Trafficking and Teen Girls–Nancy Drew Isn’t Real and The Bad Guys Aren’t That Stupid

 Please welcome our guest, Kimberly Rae, to Random today. Kimberly is passionate about human trafficking, missions, women finding their worth in Christ, and encouraging people with chronic health problems. Typically we host guests who share something writerly, but today Kimberly is sharing something she’s passionate about. I’m a huge believer that all writers should write what they’re called to do.

Trafficking and Teen Girls–Nancy Drew Isn’t Real and the Bad Guys aren’t that Stupid
Nancy Drew books were fun. She was always getting kidnapped or held hostage. The bad guys would say, “We’re going to kill you,” but then they’d go to the grocery store or somewhere else, giving her a couple of hours to come up with a creative way to escape.
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Thanks in part to Nancy, I grew up thinking that to be captured was cool, that it would be exciting to get close to danger because there was always a way out, and I would be a heroine.

Then I grew up. I discovered that Nancy Drew isn’t real, and the bad guys aren’t that stupid.

Sadly, there are girls who don’t figure that out in time. I have a friend who works with prostitutes. Several of them said they got into prostitution after watching the movie Pretty Woman, about a prostitute who meets a nice, rich guy, they fall in love and live happily ever after. These girls thought that might happen to them.

But it doesn’t.

Since my suspense/romance novels on human trafficking have come out (www.stolenwoman.org), I’ve had the opportunity to speak to groups of women and girls. Teen girls are especially important to me, because in America, they are the ones at risk. In the US, the big target is runaways and the average age for a teen to get trafficked is 12-14. Pimps are good at seeing what a girl is seeking and becoming that…for a time, until they are trapped.

I want to talk with teen girls because they can make a difference. Not just by getting involved in different activist groups. They can make a difference themselves, where they are. And you can, too. Here’s how:

For parents:
1. Teach teen girls to find their worth in Jesus Christ, so they don’t look for it in dangerous places.
2. Keep open communication with your teenager. Be the kind of person they can come to if they are struggling.
3. Be real with your teen about the dangers out there, especially on the internet. Predators can pose as young girls, or even be young girls working for traffickers. Know who your kids hang out with online.

For teen girls:
1. Know how much you are loved and valued by God. The One who made the universe says you are worth dying for. That’s pretty amazing. (Psalm 139, Jeremiah 31:3, Zephaniah 3:17, John 3:16)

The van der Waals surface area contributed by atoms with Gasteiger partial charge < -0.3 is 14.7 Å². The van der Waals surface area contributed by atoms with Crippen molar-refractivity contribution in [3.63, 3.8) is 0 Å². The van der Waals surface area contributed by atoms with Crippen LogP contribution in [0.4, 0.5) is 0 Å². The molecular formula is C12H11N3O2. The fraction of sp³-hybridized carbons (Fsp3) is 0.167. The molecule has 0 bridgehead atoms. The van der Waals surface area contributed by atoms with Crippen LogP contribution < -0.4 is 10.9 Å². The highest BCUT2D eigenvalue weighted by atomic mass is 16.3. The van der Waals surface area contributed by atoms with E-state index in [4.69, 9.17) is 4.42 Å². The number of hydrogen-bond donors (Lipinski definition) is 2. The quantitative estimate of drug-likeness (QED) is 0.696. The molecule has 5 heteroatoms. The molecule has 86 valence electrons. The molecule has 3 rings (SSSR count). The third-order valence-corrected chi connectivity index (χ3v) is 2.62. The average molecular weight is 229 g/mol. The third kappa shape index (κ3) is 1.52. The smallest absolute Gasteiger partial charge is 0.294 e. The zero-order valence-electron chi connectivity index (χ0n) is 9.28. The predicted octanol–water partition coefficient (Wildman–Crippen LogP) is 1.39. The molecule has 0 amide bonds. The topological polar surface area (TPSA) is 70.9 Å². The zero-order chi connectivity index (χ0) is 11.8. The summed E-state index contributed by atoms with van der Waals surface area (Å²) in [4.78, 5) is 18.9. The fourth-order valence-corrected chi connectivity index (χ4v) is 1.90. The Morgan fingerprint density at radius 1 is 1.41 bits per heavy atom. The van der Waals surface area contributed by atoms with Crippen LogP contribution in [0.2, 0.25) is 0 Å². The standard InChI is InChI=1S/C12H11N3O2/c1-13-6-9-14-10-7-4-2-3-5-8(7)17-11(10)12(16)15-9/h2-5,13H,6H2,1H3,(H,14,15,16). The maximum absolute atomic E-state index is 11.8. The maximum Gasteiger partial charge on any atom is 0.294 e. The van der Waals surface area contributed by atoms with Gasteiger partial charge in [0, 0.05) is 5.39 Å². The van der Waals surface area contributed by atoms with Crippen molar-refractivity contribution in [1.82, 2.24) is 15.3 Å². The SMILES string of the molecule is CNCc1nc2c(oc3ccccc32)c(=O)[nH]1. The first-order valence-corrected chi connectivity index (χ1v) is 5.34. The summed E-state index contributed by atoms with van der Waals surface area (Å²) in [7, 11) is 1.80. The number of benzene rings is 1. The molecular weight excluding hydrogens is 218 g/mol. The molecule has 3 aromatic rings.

2. Don’t look for your worth, or try to prove your worth, by your looks, your body, or the attention you can get from guys, especially the older, edgy kind. I know if feels powerful, but it is often a door to a place you don’t want to go.
3. Never, ever go alone to meet someone you met over the internet. If someone online even suggests a meeting, tell your parents about it. I’m in my 30s and I’ve been propositioned online–it happens.
4. Befriend the girls on the fringe, the ones who–if they disappeared–people would assume they ran away. Those girls are targeted, so your friendship could actually save their lives.
5. If you know your worth in Jesus, share it with other girls, so they don’t need to be looking for it in the wrong places either.

Nancy Drew stories aren’t true, but that does not mean that happy endings are impossible. We can change the world, one person, one heart at a time.

Let’s start with the hearts of the girls closest to us.

 

Kimberly Rae
Know Your Worth, Change The World

Amazon Bestselling Author
www.kimberlyrae.com
www.kimberlyraeauthor.blogspot.com
www.twitter.com/KimberlyRaeBook

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Comments

  1. Thank you for the job you do, Kimberly. It has to be difficult, especially not to burn out. Teen girls are so vulnerable. So many have not had a father to love them, so they seek love from men who tell them what the so desperately need to hear. I worked in the abstinence program for 10 years and saw many girls like you’re talking about.

    • Patricia, you are so right. And traffickers know how to target those girls who are seeking. Thank you for working to help the vulnerable!

  2. Robin says:

    I really love this post. Thanks for getting this message out there.

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